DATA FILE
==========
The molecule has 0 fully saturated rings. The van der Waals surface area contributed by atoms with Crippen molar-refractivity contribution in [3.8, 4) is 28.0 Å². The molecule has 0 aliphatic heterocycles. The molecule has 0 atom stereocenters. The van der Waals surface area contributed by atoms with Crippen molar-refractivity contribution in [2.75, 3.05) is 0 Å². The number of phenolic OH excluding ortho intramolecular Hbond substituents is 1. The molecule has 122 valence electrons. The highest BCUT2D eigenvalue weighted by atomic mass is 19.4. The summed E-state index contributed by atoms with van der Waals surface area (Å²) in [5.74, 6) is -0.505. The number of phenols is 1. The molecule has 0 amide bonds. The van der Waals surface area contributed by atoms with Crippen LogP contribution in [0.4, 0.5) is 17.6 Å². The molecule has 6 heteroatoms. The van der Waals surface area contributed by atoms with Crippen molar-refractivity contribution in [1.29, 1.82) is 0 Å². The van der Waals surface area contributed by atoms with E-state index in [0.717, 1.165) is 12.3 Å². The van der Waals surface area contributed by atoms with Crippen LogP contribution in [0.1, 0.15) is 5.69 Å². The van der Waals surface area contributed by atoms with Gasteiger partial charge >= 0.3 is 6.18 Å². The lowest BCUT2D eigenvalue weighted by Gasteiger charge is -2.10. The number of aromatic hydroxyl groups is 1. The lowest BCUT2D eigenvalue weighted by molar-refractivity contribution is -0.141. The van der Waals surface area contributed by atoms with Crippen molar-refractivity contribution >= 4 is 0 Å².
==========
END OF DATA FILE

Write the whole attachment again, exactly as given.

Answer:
The molecule has 0 fully saturated rings. The van der Waals surface area contributed by atoms with Crippen molar-refractivity contribution in [3.8, 4) is 28.0 Å². The molecule has 0 aliphatic heterocycles. The molecule has 0 atom stereocenters. The van der Waals surface area contributed by atoms with Crippen molar-refractivity contribution in [2.75, 3.05) is 0 Å². The number of phenolic OH excluding ortho intramolecular Hbond substituents is 1. The molecule has 122 valence electrons. The highest BCUT2D eigenvalue weighted by atomic mass is 19.4. The summed E-state index contributed by atoms with van der Waals surface area (Å²) in [5.74, 6) is -0.505. The number of phenols is 1. The molecule has 0 amide bonds. The van der Waals surface area contributed by atoms with Crippen LogP contribution in [0.4, 0.5) is 17.6 Å². The molecule has 6 heteroatoms. The van der Waals surface area contributed by atoms with Crippen molar-refractivity contribution in [1.29, 1.82) is 0 Å². The van der Waals surface area contributed by atoms with E-state index in [0.717, 1.165) is 12.3 Å². The van der Waals surface area contributed by atoms with Crippen LogP contribution in [0.1, 0.15) is 5.69 Å². The van der Waals surface area contributed by atoms with Gasteiger partial charge >= 0.3 is 6.18 Å². The lowest BCUT2D eigenvalue weighted by Gasteiger charge is -2.10. The number of aromatic hydroxyl groups is 1. The lowest BCUT2D eigenvalue weighted by molar-refractivity contribution is -0.141. The van der Waals surface area contributed by atoms with Crippen molar-refractivity contribution >= 4 is 0 Å².